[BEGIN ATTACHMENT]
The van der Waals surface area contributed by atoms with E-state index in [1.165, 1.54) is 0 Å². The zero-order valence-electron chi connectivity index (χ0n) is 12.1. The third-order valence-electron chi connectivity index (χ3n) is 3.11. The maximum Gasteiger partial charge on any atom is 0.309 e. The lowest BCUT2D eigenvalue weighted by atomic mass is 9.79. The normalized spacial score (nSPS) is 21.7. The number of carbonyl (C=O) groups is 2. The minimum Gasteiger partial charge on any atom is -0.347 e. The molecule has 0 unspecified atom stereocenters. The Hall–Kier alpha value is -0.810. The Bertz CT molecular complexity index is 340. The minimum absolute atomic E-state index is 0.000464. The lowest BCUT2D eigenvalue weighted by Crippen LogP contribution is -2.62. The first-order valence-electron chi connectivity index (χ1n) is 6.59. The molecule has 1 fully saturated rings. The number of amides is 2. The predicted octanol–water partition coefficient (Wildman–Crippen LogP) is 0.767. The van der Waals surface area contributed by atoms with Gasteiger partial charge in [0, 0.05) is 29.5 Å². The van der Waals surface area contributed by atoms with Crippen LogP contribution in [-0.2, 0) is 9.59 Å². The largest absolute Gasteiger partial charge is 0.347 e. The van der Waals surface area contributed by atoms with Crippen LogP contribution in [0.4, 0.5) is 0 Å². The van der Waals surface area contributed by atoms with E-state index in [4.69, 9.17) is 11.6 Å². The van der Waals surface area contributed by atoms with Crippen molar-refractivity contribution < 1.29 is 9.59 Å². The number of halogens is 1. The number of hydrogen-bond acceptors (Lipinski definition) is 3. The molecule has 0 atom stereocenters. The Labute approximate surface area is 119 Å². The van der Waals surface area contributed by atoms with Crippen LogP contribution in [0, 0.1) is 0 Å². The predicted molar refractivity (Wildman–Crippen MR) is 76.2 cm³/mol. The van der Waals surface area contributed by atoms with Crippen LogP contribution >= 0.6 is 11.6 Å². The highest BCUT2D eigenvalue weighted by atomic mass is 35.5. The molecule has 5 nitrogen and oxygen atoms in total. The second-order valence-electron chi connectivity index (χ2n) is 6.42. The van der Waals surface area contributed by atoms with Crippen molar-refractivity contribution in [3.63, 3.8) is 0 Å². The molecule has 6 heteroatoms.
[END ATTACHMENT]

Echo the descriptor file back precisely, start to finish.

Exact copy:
The van der Waals surface area contributed by atoms with E-state index in [1.165, 1.54) is 0 Å². The zero-order valence-electron chi connectivity index (χ0n) is 12.1. The third-order valence-electron chi connectivity index (χ3n) is 3.11. The maximum Gasteiger partial charge on any atom is 0.309 e. The lowest BCUT2D eigenvalue weighted by atomic mass is 9.79. The normalized spacial score (nSPS) is 21.7. The number of carbonyl (C=O) groups is 2. The minimum Gasteiger partial charge on any atom is -0.347 e. The molecule has 0 unspecified atom stereocenters. The Hall–Kier alpha value is -0.810. The Bertz CT molecular complexity index is 340. The minimum absolute atomic E-state index is 0.000464. The lowest BCUT2D eigenvalue weighted by Crippen LogP contribution is -2.62. The first-order valence-electron chi connectivity index (χ1n) is 6.59. The molecule has 1 fully saturated rings. The number of amides is 2. The predicted octanol–water partition coefficient (Wildman–Crippen LogP) is 0.767. The van der Waals surface area contributed by atoms with Gasteiger partial charge in [0, 0.05) is 29.5 Å². The van der Waals surface area contributed by atoms with Crippen LogP contribution in [-0.2, 0) is 9.59 Å². The largest absolute Gasteiger partial charge is 0.347 e. The van der Waals surface area contributed by atoms with Crippen LogP contribution in [0.4, 0.5) is 0 Å². The van der Waals surface area contributed by atoms with E-state index in [4.69, 9.17) is 11.6 Å². The van der Waals surface area contributed by atoms with Crippen molar-refractivity contribution < 1.29 is 9.59 Å². The number of halogens is 1. The number of hydrogen-bond acceptors (Lipinski definition) is 3. The molecule has 0 atom stereocenters. The Labute approximate surface area is 119 Å². The van der Waals surface area contributed by atoms with Crippen LogP contribution in [0, 0.1) is 0 Å². The predicted molar refractivity (Wildman–Crippen MR) is 76.2 cm³/mol. The van der Waals surface area contributed by atoms with Crippen LogP contribution >= 0.6 is 11.6 Å². The highest BCUT2D eigenvalue weighted by atomic mass is 35.5. The molecule has 5 nitrogen and oxygen atoms in total. The second-order valence-electron chi connectivity index (χ2n) is 6.42. The van der Waals surface area contributed by atoms with Crippen molar-refractivity contribution in [3.63, 3.8) is 0 Å². The molecule has 6 heteroatoms.